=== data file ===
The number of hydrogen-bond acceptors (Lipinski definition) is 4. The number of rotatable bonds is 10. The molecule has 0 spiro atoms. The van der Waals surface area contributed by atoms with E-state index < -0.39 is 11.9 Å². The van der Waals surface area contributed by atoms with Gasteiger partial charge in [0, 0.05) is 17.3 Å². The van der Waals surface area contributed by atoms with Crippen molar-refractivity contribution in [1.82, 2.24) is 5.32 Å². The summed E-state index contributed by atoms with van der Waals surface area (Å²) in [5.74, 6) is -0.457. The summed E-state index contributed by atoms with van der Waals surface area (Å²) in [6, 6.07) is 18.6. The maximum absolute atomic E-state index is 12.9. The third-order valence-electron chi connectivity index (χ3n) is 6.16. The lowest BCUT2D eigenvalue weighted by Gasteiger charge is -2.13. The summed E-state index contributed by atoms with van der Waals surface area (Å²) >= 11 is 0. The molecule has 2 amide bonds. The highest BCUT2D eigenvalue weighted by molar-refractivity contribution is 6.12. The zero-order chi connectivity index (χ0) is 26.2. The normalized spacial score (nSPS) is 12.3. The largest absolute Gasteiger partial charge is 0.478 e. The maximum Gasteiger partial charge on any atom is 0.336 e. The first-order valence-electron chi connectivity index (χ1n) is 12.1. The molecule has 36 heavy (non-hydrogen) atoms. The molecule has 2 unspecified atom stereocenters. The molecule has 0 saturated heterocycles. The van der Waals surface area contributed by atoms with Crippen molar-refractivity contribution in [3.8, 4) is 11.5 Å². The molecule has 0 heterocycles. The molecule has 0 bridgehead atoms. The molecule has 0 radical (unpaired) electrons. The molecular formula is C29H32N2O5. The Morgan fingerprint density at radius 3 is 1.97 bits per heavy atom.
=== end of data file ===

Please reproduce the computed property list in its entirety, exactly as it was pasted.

The number of hydrogen-bond acceptors (Lipinski definition) is 4. The number of rotatable bonds is 10. The molecule has 0 spiro atoms. The van der Waals surface area contributed by atoms with E-state index < -0.39 is 11.9 Å². The van der Waals surface area contributed by atoms with Gasteiger partial charge in [0, 0.05) is 17.3 Å². The van der Waals surface area contributed by atoms with Crippen molar-refractivity contribution in [1.82, 2.24) is 5.32 Å². The summed E-state index contributed by atoms with van der Waals surface area (Å²) in [5.74, 6) is -0.457. The summed E-state index contributed by atoms with van der Waals surface area (Å²) in [6, 6.07) is 18.6. The maximum absolute atomic E-state index is 12.9. The third-order valence-electron chi connectivity index (χ3n) is 6.16. The lowest BCUT2D eigenvalue weighted by Gasteiger charge is -2.13. The summed E-state index contributed by atoms with van der Waals surface area (Å²) >= 11 is 0. The molecule has 2 amide bonds. The highest BCUT2D eigenvalue weighted by molar-refractivity contribution is 6.12. The zero-order chi connectivity index (χ0) is 26.2. The normalized spacial score (nSPS) is 12.3. The largest absolute Gasteiger partial charge is 0.478 e. The maximum Gasteiger partial charge on any atom is 0.336 e. The first-order valence-electron chi connectivity index (χ1n) is 12.1. The molecule has 36 heavy (non-hydrogen) atoms. The molecule has 2 unspecified atom stereocenters. The molecule has 0 saturated heterocycles. The van der Waals surface area contributed by atoms with Crippen molar-refractivity contribution in [3.8, 4) is 11.5 Å². The molecule has 0 heterocycles. The molecule has 0 bridgehead atoms. The molecule has 0 radical (unpaired) electrons. The molecular formula is C29H32N2O5. The Morgan fingerprint density at radius 3 is 1.97 bits per heavy atom.